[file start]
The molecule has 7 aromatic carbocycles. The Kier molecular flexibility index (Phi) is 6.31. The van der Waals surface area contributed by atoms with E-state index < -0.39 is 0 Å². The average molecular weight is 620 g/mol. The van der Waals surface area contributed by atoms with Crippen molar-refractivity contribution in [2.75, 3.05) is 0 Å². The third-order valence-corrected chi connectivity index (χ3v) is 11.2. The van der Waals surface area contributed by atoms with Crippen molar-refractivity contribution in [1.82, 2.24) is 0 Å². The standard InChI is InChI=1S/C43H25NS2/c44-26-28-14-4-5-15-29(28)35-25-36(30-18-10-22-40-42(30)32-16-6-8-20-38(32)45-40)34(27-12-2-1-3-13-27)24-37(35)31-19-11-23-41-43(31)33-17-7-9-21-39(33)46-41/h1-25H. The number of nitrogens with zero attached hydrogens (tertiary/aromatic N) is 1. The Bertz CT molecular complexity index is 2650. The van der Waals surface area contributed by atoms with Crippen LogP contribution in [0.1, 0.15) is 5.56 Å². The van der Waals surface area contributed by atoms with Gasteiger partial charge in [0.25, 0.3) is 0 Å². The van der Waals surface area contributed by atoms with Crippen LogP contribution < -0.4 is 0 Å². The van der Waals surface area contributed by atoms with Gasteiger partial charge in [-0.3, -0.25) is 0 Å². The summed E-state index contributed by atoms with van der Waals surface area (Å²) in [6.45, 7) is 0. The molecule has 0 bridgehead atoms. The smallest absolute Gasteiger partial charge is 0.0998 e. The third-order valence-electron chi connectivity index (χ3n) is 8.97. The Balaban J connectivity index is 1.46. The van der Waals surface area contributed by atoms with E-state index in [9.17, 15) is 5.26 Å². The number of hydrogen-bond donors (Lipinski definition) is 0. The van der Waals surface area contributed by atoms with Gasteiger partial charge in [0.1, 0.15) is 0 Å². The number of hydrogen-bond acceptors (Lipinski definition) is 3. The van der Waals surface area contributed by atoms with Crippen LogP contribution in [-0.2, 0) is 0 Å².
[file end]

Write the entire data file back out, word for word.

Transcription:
The molecule has 7 aromatic carbocycles. The Kier molecular flexibility index (Phi) is 6.31. The van der Waals surface area contributed by atoms with E-state index < -0.39 is 0 Å². The average molecular weight is 620 g/mol. The van der Waals surface area contributed by atoms with Crippen molar-refractivity contribution in [2.75, 3.05) is 0 Å². The third-order valence-corrected chi connectivity index (χ3v) is 11.2. The van der Waals surface area contributed by atoms with Crippen molar-refractivity contribution in [1.82, 2.24) is 0 Å². The standard InChI is InChI=1S/C43H25NS2/c44-26-28-14-4-5-15-29(28)35-25-36(30-18-10-22-40-42(30)32-16-6-8-20-38(32)45-40)34(27-12-2-1-3-13-27)24-37(35)31-19-11-23-41-43(31)33-17-7-9-21-39(33)46-41/h1-25H. The number of nitrogens with zero attached hydrogens (tertiary/aromatic N) is 1. The Bertz CT molecular complexity index is 2650. The van der Waals surface area contributed by atoms with Crippen LogP contribution in [0.1, 0.15) is 5.56 Å². The van der Waals surface area contributed by atoms with Gasteiger partial charge in [0.25, 0.3) is 0 Å². The van der Waals surface area contributed by atoms with Crippen LogP contribution < -0.4 is 0 Å². The van der Waals surface area contributed by atoms with Gasteiger partial charge in [-0.3, -0.25) is 0 Å². The summed E-state index contributed by atoms with van der Waals surface area (Å²) in [6.45, 7) is 0. The molecule has 0 bridgehead atoms. The smallest absolute Gasteiger partial charge is 0.0998 e. The third-order valence-electron chi connectivity index (χ3n) is 8.97. The Balaban J connectivity index is 1.46. The van der Waals surface area contributed by atoms with E-state index in [9.17, 15) is 5.26 Å². The number of hydrogen-bond donors (Lipinski definition) is 0. The van der Waals surface area contributed by atoms with Gasteiger partial charge in [0.1, 0.15) is 0 Å². The number of hydrogen-bond acceptors (Lipinski definition) is 3. The van der Waals surface area contributed by atoms with Crippen LogP contribution in [-0.2, 0) is 0 Å².